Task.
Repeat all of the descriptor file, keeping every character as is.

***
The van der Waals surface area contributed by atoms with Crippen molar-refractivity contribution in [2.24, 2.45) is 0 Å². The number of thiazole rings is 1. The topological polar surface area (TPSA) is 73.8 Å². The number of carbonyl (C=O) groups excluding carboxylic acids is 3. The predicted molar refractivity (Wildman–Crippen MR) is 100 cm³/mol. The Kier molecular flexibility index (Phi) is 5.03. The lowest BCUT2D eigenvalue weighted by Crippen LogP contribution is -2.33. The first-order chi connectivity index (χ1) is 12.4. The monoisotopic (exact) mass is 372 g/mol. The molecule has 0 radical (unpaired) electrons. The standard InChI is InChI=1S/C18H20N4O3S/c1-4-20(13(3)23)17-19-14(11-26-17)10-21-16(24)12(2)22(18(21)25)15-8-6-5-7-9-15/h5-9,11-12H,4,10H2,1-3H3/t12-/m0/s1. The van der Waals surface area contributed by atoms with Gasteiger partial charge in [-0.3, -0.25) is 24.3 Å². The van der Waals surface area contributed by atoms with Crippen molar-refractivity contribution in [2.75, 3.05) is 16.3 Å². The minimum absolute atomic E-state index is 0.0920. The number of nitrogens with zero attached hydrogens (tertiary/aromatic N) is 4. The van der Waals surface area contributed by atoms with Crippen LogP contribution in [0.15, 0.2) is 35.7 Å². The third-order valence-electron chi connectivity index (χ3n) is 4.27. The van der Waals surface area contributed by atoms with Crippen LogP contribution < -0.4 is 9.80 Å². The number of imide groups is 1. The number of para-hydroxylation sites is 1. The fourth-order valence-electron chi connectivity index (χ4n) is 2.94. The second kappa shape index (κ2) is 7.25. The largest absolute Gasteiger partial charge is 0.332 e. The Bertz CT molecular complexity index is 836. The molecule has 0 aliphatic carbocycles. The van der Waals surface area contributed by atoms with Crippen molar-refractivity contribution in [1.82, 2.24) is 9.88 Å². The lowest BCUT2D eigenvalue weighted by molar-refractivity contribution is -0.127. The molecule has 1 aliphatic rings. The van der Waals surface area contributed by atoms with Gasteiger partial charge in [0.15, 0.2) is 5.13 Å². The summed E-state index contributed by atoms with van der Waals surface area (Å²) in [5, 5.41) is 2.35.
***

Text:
The van der Waals surface area contributed by atoms with Crippen molar-refractivity contribution in [2.24, 2.45) is 0 Å². The number of thiazole rings is 1. The topological polar surface area (TPSA) is 73.8 Å². The number of carbonyl (C=O) groups excluding carboxylic acids is 3. The predicted molar refractivity (Wildman–Crippen MR) is 100 cm³/mol. The Kier molecular flexibility index (Phi) is 5.03. The lowest BCUT2D eigenvalue weighted by Crippen LogP contribution is -2.33. The first-order chi connectivity index (χ1) is 12.4. The monoisotopic (exact) mass is 372 g/mol. The molecule has 0 radical (unpaired) electrons. The standard InChI is InChI=1S/C18H20N4O3S/c1-4-20(13(3)23)17-19-14(11-26-17)10-21-16(24)12(2)22(18(21)25)15-8-6-5-7-9-15/h5-9,11-12H,4,10H2,1-3H3/t12-/m0/s1. The van der Waals surface area contributed by atoms with Gasteiger partial charge in [-0.3, -0.25) is 24.3 Å². The van der Waals surface area contributed by atoms with Crippen molar-refractivity contribution in [2.75, 3.05) is 16.3 Å². The minimum absolute atomic E-state index is 0.0920. The number of nitrogens with zero attached hydrogens (tertiary/aromatic N) is 4. The van der Waals surface area contributed by atoms with Crippen LogP contribution in [0.15, 0.2) is 35.7 Å². The third-order valence-electron chi connectivity index (χ3n) is 4.27. The van der Waals surface area contributed by atoms with Crippen LogP contribution < -0.4 is 9.80 Å². The number of imide groups is 1. The number of para-hydroxylation sites is 1. The fourth-order valence-electron chi connectivity index (χ4n) is 2.94. The second kappa shape index (κ2) is 7.25. The largest absolute Gasteiger partial charge is 0.332 e. The Bertz CT molecular complexity index is 836. The molecule has 0 aliphatic carbocycles. The van der Waals surface area contributed by atoms with Crippen molar-refractivity contribution in [1.82, 2.24) is 9.88 Å². The lowest BCUT2D eigenvalue weighted by molar-refractivity contribution is -0.127. The molecule has 1 aliphatic rings. The van der Waals surface area contributed by atoms with Gasteiger partial charge in [0.15, 0.2) is 5.13 Å². The summed E-state index contributed by atoms with van der Waals surface area (Å²) in [5, 5.41) is 2.35.